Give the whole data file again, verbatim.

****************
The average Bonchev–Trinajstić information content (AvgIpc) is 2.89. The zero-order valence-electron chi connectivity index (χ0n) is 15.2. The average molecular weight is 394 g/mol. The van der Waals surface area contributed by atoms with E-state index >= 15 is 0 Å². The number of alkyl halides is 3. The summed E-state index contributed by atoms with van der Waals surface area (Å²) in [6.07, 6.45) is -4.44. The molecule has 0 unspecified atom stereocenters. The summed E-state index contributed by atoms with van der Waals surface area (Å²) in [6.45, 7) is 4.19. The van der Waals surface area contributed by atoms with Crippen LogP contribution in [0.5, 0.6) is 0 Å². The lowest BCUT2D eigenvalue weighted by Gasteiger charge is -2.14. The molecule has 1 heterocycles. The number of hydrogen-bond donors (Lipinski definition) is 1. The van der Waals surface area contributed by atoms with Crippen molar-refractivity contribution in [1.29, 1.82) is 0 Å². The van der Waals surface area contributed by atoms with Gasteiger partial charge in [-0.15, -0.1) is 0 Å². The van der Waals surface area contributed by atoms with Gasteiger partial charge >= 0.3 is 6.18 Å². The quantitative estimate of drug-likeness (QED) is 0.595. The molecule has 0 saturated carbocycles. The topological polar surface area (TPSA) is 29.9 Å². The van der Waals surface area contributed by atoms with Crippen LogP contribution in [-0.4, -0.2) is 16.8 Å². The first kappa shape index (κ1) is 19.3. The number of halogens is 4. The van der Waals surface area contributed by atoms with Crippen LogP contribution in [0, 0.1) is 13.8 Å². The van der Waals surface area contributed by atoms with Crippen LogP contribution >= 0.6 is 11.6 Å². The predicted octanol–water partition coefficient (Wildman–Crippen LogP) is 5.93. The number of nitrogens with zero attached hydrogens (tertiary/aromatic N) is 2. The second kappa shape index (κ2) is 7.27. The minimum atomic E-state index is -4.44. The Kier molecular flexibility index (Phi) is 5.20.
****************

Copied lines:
The average Bonchev–Trinajstić information content (AvgIpc) is 2.89. The zero-order valence-electron chi connectivity index (χ0n) is 15.2. The average molecular weight is 394 g/mol. The van der Waals surface area contributed by atoms with E-state index >= 15 is 0 Å². The number of alkyl halides is 3. The summed E-state index contributed by atoms with van der Waals surface area (Å²) in [6.07, 6.45) is -4.44. The molecule has 0 unspecified atom stereocenters. The summed E-state index contributed by atoms with van der Waals surface area (Å²) in [6.45, 7) is 4.19. The van der Waals surface area contributed by atoms with Crippen LogP contribution in [0.5, 0.6) is 0 Å². The lowest BCUT2D eigenvalue weighted by Gasteiger charge is -2.14. The molecule has 1 heterocycles. The number of hydrogen-bond donors (Lipinski definition) is 1. The van der Waals surface area contributed by atoms with Crippen molar-refractivity contribution in [1.29, 1.82) is 0 Å². The van der Waals surface area contributed by atoms with Gasteiger partial charge in [-0.15, -0.1) is 0 Å². The van der Waals surface area contributed by atoms with Gasteiger partial charge >= 0.3 is 6.18 Å². The quantitative estimate of drug-likeness (QED) is 0.595. The molecule has 0 saturated carbocycles. The topological polar surface area (TPSA) is 29.9 Å². The van der Waals surface area contributed by atoms with Crippen LogP contribution in [-0.4, -0.2) is 16.8 Å². The first kappa shape index (κ1) is 19.3. The number of halogens is 4. The van der Waals surface area contributed by atoms with Crippen LogP contribution in [0, 0.1) is 13.8 Å². The van der Waals surface area contributed by atoms with Crippen LogP contribution >= 0.6 is 11.6 Å². The predicted octanol–water partition coefficient (Wildman–Crippen LogP) is 5.93. The number of nitrogens with zero attached hydrogens (tertiary/aromatic N) is 2. The second kappa shape index (κ2) is 7.27. The minimum atomic E-state index is -4.44. The Kier molecular flexibility index (Phi) is 5.20.